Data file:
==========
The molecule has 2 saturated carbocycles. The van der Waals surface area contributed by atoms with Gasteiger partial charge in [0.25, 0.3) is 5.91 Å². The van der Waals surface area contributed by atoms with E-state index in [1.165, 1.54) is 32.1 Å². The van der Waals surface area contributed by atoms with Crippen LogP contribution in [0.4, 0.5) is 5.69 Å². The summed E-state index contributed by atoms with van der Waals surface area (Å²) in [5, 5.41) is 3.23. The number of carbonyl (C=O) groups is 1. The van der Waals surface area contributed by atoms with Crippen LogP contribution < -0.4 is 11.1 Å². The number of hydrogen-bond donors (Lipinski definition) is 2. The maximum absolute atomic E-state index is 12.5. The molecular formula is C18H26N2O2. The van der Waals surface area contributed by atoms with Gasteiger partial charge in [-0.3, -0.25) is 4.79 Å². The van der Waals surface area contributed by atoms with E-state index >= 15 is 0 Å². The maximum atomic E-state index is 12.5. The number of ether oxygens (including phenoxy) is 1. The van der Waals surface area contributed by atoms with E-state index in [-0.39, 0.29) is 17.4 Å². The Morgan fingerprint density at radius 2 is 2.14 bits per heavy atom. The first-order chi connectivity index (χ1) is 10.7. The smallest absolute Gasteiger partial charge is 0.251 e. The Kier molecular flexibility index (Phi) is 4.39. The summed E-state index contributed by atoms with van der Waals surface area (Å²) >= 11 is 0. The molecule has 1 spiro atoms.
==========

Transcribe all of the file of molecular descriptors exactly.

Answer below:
The molecule has 2 saturated carbocycles. The van der Waals surface area contributed by atoms with Gasteiger partial charge in [0.25, 0.3) is 5.91 Å². The van der Waals surface area contributed by atoms with E-state index in [1.165, 1.54) is 32.1 Å². The van der Waals surface area contributed by atoms with Crippen LogP contribution in [0.4, 0.5) is 5.69 Å². The summed E-state index contributed by atoms with van der Waals surface area (Å²) in [5, 5.41) is 3.23. The number of carbonyl (C=O) groups is 1. The van der Waals surface area contributed by atoms with Crippen LogP contribution < -0.4 is 11.1 Å². The number of hydrogen-bond donors (Lipinski definition) is 2. The maximum absolute atomic E-state index is 12.5. The molecular formula is C18H26N2O2. The van der Waals surface area contributed by atoms with Gasteiger partial charge in [-0.3, -0.25) is 4.79 Å². The van der Waals surface area contributed by atoms with E-state index >= 15 is 0 Å². The maximum atomic E-state index is 12.5. The number of ether oxygens (including phenoxy) is 1. The van der Waals surface area contributed by atoms with E-state index in [-0.39, 0.29) is 17.4 Å². The Morgan fingerprint density at radius 2 is 2.14 bits per heavy atom. The first-order chi connectivity index (χ1) is 10.7. The smallest absolute Gasteiger partial charge is 0.251 e. The Kier molecular flexibility index (Phi) is 4.39. The summed E-state index contributed by atoms with van der Waals surface area (Å²) >= 11 is 0. The molecule has 1 spiro atoms.